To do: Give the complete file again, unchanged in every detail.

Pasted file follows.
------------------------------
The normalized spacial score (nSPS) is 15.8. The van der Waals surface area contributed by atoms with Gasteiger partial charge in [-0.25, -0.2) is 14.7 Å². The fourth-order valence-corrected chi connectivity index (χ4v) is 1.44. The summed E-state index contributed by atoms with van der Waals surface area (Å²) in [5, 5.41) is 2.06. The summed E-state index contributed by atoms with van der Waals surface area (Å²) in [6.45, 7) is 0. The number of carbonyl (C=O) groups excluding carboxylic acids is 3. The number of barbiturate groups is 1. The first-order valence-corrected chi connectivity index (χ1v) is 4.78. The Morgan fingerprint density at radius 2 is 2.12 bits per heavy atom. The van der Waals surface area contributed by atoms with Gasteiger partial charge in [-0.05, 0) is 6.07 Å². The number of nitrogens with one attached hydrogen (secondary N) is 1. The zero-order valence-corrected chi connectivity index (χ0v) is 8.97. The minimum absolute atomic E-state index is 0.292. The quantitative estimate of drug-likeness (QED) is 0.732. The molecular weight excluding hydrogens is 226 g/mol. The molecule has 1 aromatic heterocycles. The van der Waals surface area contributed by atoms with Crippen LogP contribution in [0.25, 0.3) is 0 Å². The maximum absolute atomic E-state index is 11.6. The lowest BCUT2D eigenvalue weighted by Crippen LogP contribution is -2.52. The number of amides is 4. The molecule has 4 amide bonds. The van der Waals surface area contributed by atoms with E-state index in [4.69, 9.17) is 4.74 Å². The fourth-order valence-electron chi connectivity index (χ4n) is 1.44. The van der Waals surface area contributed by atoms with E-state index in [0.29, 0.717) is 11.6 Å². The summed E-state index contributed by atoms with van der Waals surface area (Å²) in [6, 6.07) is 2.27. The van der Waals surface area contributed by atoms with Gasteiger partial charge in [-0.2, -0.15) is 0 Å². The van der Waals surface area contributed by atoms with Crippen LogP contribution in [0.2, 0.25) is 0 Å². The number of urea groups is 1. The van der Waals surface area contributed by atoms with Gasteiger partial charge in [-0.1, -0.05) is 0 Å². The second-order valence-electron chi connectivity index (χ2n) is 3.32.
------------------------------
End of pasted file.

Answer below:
The normalized spacial score (nSPS) is 15.8. The van der Waals surface area contributed by atoms with Gasteiger partial charge in [-0.25, -0.2) is 14.7 Å². The fourth-order valence-corrected chi connectivity index (χ4v) is 1.44. The summed E-state index contributed by atoms with van der Waals surface area (Å²) in [5, 5.41) is 2.06. The summed E-state index contributed by atoms with van der Waals surface area (Å²) in [6.45, 7) is 0. The number of carbonyl (C=O) groups excluding carboxylic acids is 3. The number of barbiturate groups is 1. The first-order valence-corrected chi connectivity index (χ1v) is 4.78. The Morgan fingerprint density at radius 2 is 2.12 bits per heavy atom. The van der Waals surface area contributed by atoms with Gasteiger partial charge in [-0.05, 0) is 6.07 Å². The number of nitrogens with one attached hydrogen (secondary N) is 1. The zero-order valence-corrected chi connectivity index (χ0v) is 8.97. The minimum absolute atomic E-state index is 0.292. The quantitative estimate of drug-likeness (QED) is 0.732. The molecular weight excluding hydrogens is 226 g/mol. The molecule has 1 aromatic heterocycles. The van der Waals surface area contributed by atoms with Crippen LogP contribution in [0.25, 0.3) is 0 Å². The maximum absolute atomic E-state index is 11.6. The lowest BCUT2D eigenvalue weighted by Crippen LogP contribution is -2.52. The number of amides is 4. The molecule has 4 amide bonds. The van der Waals surface area contributed by atoms with E-state index in [4.69, 9.17) is 4.74 Å². The fourth-order valence-electron chi connectivity index (χ4n) is 1.44. The van der Waals surface area contributed by atoms with E-state index in [0.29, 0.717) is 11.6 Å². The summed E-state index contributed by atoms with van der Waals surface area (Å²) in [6, 6.07) is 2.27. The van der Waals surface area contributed by atoms with Gasteiger partial charge in [-0.2, -0.15) is 0 Å². The van der Waals surface area contributed by atoms with Crippen LogP contribution in [0.2, 0.25) is 0 Å². The number of urea groups is 1. The van der Waals surface area contributed by atoms with Gasteiger partial charge in [-0.1, -0.05) is 0 Å². The second-order valence-electron chi connectivity index (χ2n) is 3.32.